Friday, June 15, 2007

Defining "Cognitive Systems"

In December 2003, the Cognitive Systems Foresight project (commissioned by the Office of Science and Technology, UK government) formally ended. A number of outcomes were achieved, as described by the following bullet points (copied from here):

• Helping to define an emerging field of new science - cognitive systems - to which life and physical scientists are contributing, with the emerging definition of it being:
• Identifying relevant groups of UK-based scientists and engineers, based in industry and academia, and bringing them together for interactive workshops at which common ground was established.
• Identifying exemplar "grand challenges" that constitute fertile ground for further
• Creating an accessible summary of the work done during the year, with the assistance of a consultant science writer (Michael Kenward) and distributing this to a wide range of relevant groups (CUGPOP, members of Research Councils and their Research Boards, selected scientists in other countries working on similar topics). A book is also in preparation.
• Establishing "Foster Parents" (professional societies) to carry work forward in the years ahead, a framework of "Foresight Fellowships" (to be funded by EPSRC and MRC) for small cross-disciplinary pilot projects, and an "Action Plan" to ensure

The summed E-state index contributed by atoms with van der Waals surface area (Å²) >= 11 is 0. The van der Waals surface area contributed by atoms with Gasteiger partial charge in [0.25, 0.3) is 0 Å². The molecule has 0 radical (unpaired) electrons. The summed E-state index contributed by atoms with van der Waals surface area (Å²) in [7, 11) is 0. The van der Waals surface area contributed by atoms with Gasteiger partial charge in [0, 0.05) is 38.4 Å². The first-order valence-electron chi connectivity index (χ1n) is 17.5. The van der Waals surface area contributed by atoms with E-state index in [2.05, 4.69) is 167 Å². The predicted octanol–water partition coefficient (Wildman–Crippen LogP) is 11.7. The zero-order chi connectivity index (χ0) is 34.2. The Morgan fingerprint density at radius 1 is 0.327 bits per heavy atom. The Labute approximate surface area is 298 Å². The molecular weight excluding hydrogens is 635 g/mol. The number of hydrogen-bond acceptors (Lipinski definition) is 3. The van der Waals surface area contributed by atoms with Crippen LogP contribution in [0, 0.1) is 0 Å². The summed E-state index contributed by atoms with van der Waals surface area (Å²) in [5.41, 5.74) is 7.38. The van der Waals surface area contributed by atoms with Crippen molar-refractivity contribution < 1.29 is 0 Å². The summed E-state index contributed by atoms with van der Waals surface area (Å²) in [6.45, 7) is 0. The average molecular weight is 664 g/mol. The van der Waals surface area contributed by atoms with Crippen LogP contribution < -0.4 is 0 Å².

self-sustaining research networks.

One of the most fundamental discussions that took place as part of the project concerned the definition of "Cognitive Systems": after all, without a generally accepted consensus on this term, it would be difficult to make progress in its name. The definition which was eventually settled on is as follows:

"Cognitive systems are natural or artificial information processing systems, including those responsible for perception, learning, reasoning, decision-making, communication and action"

This is a very broad definition, but having said that, it is also (I think) uncontroversial, and may form the basis upon which further constraints and qualifications may be added (such as, for example, those proposed by Clark and Grush, as I've looked at previously).

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